How do I stop my car’s brakes from squeaking?

From my Google Answers question:

 

I have found many resources that tell me how to stop the brakes from squeaking on my car. But I haven’t found any where people say a particular method actually works.I am looking for credible testimonials that say a particular method of stopping brake squeaking actually works (even if only occasionally)Some methods I’ve heard of include: Lubegard Squeak Relief spray, other sprays, pastes and goos on the back of the pads, copper paste on the backside of pads, stepping hard on the brakes several times to remove glazing, shaping the pad with sandpaper..You don’t have to answer this second part specifically but this will give you some context…

I have a 1998 Chrysler Sebring. The brake pads were replaced about 15,000 miles ago. It started squeaking just 3,000 miles after the replacement. They squeak only at low speed, when slowing from 20MPH to 0. If I apply the brakes very hard, they don’t squeak. On occasion, I feel and hear a lower toned rumbling or grinding when I near a stop; I feel this mainly through the brake pedal.

I took it to a Chrysler Dealer who (after $400 of brakes service) said that there is nothing wrong with the brakes. The trouble is, I will be unfortunately forced to shove toothpicks in my ears if this sound keeps up.

 

Update 4-10-06: I found a solution. I got the brakes very hot by pressing both the brakes and accelerator fairly hard for about 2/10 mile going downhill at 50 MPH. The brakes now only squeak on rare occasion and then only slightly.

Update 3-25-09: I found an even better solution. It’s the back brakes that are always squeaking. So when I pull out in the morning, at the first stop I pull up on my emergency brake. That cleans the crap off the brakes in a few seconds and I’m good to go for a day of driving!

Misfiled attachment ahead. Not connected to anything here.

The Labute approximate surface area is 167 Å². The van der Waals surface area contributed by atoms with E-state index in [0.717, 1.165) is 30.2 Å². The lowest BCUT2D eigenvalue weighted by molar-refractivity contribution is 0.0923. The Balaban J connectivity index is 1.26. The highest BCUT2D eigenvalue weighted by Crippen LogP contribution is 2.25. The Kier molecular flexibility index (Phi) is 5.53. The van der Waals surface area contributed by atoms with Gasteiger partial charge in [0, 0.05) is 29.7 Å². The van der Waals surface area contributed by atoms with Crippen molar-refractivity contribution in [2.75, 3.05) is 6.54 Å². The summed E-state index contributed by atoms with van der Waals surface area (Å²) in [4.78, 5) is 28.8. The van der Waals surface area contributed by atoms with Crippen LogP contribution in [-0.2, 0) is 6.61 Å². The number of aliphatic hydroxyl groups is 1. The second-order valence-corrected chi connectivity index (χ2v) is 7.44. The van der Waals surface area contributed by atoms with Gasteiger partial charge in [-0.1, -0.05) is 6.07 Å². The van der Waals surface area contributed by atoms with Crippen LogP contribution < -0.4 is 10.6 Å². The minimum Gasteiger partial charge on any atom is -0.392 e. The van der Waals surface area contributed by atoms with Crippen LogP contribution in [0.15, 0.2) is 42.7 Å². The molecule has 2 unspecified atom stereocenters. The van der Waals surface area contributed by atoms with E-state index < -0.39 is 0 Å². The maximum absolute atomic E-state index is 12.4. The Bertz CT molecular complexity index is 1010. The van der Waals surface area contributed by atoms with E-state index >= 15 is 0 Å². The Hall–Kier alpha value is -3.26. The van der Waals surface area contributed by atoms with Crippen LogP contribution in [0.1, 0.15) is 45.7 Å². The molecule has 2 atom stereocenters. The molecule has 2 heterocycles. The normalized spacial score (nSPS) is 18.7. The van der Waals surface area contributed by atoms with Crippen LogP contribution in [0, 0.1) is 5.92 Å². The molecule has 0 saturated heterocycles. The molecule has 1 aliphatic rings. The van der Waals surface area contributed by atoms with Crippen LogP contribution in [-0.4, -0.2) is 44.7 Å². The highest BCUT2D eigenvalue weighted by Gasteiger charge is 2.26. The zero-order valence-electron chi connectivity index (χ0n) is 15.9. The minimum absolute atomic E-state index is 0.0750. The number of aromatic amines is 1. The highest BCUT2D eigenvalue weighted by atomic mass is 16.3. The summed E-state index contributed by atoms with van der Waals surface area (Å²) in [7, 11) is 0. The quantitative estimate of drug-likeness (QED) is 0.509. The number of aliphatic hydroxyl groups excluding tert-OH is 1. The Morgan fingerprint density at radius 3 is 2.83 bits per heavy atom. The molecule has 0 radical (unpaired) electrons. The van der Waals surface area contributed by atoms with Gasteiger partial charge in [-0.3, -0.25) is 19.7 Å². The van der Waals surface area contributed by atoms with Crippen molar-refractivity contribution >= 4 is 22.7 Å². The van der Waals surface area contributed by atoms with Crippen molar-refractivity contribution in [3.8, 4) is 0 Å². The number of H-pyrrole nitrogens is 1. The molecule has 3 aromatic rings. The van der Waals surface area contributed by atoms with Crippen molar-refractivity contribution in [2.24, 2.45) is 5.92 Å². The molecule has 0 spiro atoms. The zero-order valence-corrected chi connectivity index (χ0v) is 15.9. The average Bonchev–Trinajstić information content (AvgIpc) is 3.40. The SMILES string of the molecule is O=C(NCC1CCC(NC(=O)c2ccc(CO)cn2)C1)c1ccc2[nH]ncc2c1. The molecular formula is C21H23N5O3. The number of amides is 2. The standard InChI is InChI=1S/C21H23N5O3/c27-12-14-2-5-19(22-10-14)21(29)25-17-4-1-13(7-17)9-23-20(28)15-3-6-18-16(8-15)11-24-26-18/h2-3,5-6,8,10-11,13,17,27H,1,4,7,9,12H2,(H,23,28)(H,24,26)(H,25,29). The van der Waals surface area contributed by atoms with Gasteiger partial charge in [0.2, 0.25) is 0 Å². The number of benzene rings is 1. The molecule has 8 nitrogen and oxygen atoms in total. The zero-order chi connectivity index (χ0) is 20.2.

5 Comments

  1. TJIC says:

    On bicycles, the problem is caused by the *leading* edge of the brake making contact with the rim first, when the *trailing* edge should make contact first. The solution is to manually grab the breaks and force them to “toe in”.

    I could imagine that shimming car breaks w 5/1,000th brass shim stock at the trailing edge might work.

    Dunno.

  2. Lee says:

    I found someone on a forum saying that I get my brakes very hot by
    decelerating from 50mph to 0 several times in a row. I did that and
    the squealing has reduced dramatically. Now it’s just an occational
    peep when stopping, which is quite acceptable.

    I hope it stays that way.

  3. […] I would pull up to an intersection and SQEEEEEEEEK to a stop. Having the dealership work on my car did not work out too well. I paid $400 and I got… pretty much nothing for […]

  4. lee says:

    I found an even better solution. It’s the back brakes that are always squeaking. So when I pull out in the morning, at the first stop I pull up on my emergency brake. That cleans the crap off the brakes in a few seconds and I’m good to go for a day of driving!

  5. AAMCO Transmission Victorville says:

    There is an excellent article in Popular Mechanics that addresses this issue.

    http://www.popularmechanics.com/automotive/how_to/4317748.html

    It talks about everything from changing pads, to using shims, lubricants and other methods to quite the squeaky brakes.

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